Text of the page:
The other aspect of this anti-feminism I encounter among my students is a disturbing refusal to see any sense of responsibility for and towards other women. Not all anti-feminist young women are selfish. But I have to admit that more than a few of the brighter ones, are alas, going through that depressing stage where they think the Fountainhead is the greatest book ever written, and Ayn Rand has become -- at least temporarily -- their hero. (Thankfully, they usually grow out of it. Lots of young men and women become captivated by the radical self-centeredness of objectivism in their teens and early twenties; most abandon it once they learn what it is to truly love another human being unconditionally.) Young women like this flatter themselves into believing that sexism is just an excuse used by unhappy and unsuccessful women to explain their failures; the Rand devotees insist, with an almost heartbreaking naivete, that in the modern world any young woman can succeed at anything she wants if she tries hard enough, and she can do so by herself. Women's failure to achieve happiness, they defiantly declare, is due to individual shortcomings only, and not to broader social problems.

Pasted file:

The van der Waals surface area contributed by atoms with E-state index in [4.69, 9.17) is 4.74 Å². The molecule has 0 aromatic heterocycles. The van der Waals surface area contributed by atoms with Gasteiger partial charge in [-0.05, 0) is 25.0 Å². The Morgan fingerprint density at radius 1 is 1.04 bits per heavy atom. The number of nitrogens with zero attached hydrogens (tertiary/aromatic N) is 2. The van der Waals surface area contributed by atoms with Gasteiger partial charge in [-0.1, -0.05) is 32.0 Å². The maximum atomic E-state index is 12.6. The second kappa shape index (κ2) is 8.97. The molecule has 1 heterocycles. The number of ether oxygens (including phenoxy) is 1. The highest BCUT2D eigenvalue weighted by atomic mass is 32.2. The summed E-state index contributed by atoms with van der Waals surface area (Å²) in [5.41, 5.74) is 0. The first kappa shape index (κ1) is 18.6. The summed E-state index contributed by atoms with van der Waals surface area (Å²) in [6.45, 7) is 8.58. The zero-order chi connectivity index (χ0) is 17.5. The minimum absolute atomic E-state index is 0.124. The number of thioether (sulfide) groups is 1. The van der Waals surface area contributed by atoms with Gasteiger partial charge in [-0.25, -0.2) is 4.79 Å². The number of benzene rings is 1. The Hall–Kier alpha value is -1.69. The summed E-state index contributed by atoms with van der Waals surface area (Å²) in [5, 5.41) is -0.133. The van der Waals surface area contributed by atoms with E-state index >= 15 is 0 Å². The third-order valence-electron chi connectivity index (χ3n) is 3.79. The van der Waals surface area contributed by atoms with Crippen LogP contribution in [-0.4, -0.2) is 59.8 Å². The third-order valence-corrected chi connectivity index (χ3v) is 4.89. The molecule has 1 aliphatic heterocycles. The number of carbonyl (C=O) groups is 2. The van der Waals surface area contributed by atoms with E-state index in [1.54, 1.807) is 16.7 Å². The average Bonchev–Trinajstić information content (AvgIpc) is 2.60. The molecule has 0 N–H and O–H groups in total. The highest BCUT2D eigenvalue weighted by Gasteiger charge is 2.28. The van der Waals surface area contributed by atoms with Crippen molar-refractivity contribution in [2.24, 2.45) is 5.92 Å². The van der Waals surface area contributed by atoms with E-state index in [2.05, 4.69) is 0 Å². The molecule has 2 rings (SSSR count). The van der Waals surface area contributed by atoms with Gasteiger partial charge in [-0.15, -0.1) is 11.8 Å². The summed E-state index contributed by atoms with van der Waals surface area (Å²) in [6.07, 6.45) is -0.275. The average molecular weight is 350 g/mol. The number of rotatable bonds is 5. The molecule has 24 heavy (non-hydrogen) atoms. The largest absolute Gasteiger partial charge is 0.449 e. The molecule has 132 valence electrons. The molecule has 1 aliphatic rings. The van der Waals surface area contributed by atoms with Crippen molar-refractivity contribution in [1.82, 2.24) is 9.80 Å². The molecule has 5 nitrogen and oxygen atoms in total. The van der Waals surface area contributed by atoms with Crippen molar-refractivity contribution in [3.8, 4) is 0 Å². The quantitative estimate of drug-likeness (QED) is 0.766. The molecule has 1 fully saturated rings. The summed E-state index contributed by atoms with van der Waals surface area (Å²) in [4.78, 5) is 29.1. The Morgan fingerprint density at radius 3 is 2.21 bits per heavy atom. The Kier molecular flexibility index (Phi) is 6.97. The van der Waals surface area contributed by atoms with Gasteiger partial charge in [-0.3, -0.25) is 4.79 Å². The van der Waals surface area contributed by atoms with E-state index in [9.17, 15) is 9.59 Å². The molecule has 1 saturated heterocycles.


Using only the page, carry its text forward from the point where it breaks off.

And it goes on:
One thing I know right now: dealing with college freshman and sophomores who are enamored of Atlas Shrugged is something I will have to do again and again over the next forty or fifty years. I expect this to be a monumentally frustrating task, because these are liable to be my 'best' students -- intelligent, literate, hardworking. They'll ask thoughtful, relevant questions and make thoughtful, relevant comments; but then there'll be all the comments that Kant was CLEARLY wrong about the categorical imperative, because, as Ayn Rand shows, blah blah blah. And, of course, as much as I'd like to, I can't just dismiss comments like this offhand. Nor can I just start blatantly arguing with one of my students in the middle of class; the moderator isn't supposed to get involved in the debate!
Maybe I'll just include some Nietzsche in all my Intro to Ethics courses. Start them off with some Genaeology of Morals, which the Randiac should enjoy, and then slip in something to trip them off just when they're gloating.
For a change, I've got some lyrics. But there's a trick: for ten points, name the artist, the song, and the episode of Buffy the song was performed in.
Because nobody knows that's how I nearly fell / Trading clothes and ringing Pavlov's bell / History shows there's not a chance in hell